VIRGINIA BEACH, Va. (WAVY) — Virginia Beach prosecutors continued to usher out mounting evidence they say proves Joseph Merlino injected his ex-girlfriend Ellie Tran with cyanide.
An undercover Virginia Beach police officer who analyzes computers testified he found searches for the words “needle” and “cyanide” on Merlino’s laptop.
He told the jury there were web searches for “high quality syringes,” “gas mask with filter cyanide gas,” “what if cyanide gets in the blood stream?” ‘how many milligrams of cyanide will kill you?” and “butt needle injections.”
Prosecutors say Tran was injected in her upper leg on February 14, 2017. She died the next day.
The commonwealth also called a Virginia Beach pizza shop owner to testify. She told the jury that Merlino was in the restaurant every day in January. The owner said one day a package arrived and Merlino walked into the kitchen, grabbed the package and left.
A woman from New Hampshire then testified she sold a vintage steel syringe on Etsy to someone in Virginia Beach. She shipped the package to a pizza restaurant.
Merlino is in the middle of a two-month-long hunger strike. Deputies told the jury he came into the jail weighing 150 pounds and has lost 40 pounds.
Prosecutors showed this video of the alleged crime Wednesday and they believe Merlino wasn’t eating so he would alter his appearance from the suspect in the video.
Defense attorneys told the jury there was no way Merlino could have injected Tran with cyanide, because he wasn’t in the area at the time. They say he was in Victoria, Virginia, visiting his family, almost three hours from the crime scene.
Prosecutors called FBI Special Agent Wendell Cosonzia, who maps out cell phone locations to the stand. He told the jury that on February 14, 2017, the day of the crime, Merlino’s cell phone was in Victoria, but had no outbound text messages or calls.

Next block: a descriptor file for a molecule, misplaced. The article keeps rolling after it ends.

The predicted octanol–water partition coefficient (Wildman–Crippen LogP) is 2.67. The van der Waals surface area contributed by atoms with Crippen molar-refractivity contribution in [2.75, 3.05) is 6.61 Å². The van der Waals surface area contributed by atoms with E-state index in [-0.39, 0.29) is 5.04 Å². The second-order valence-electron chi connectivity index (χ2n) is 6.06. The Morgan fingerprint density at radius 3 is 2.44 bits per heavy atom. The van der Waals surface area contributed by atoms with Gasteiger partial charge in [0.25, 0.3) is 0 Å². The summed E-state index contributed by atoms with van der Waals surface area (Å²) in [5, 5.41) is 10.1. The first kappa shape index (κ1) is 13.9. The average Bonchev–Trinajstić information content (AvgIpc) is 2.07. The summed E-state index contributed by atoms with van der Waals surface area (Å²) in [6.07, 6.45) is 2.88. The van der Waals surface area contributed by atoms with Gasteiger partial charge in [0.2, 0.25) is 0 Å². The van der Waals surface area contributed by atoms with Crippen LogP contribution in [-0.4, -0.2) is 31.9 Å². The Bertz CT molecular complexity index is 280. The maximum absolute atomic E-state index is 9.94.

“It’s hard to tell if anyone had their hands on his phone,” Cosonzia said.
There was no cell phone activity for 5 p.m. that night until 11 the next morning.
Virginia Beach jail deputes testified they sent letters confiscated from Merlino to the FBI. They believe the letters were written in code.
Jeanne Anderson, a FBI cryptanalysis said she deciphered a letter in a matter of minutes.
Prosecutors had her read portions of the letters. She told the jury Merlino asked his mother and his girlfriend who lives in China to fabricate stories with witnesses.
She read a section where Merlino allegedly wanted his girlfriend to create a chat log for his whereabouts on February 14. He wanted her to have a friend or two testify that they saw them face chatting at the time of the murder.
He told her if this is done “we will 1000 percent have a fast victory.”
“We a lot of cards up our selves,” Merlino wrote. “We are one team and we have to work together.”
On Friday, the prosecution will call its last witness to the stand. The defense is expected to call five witnesses.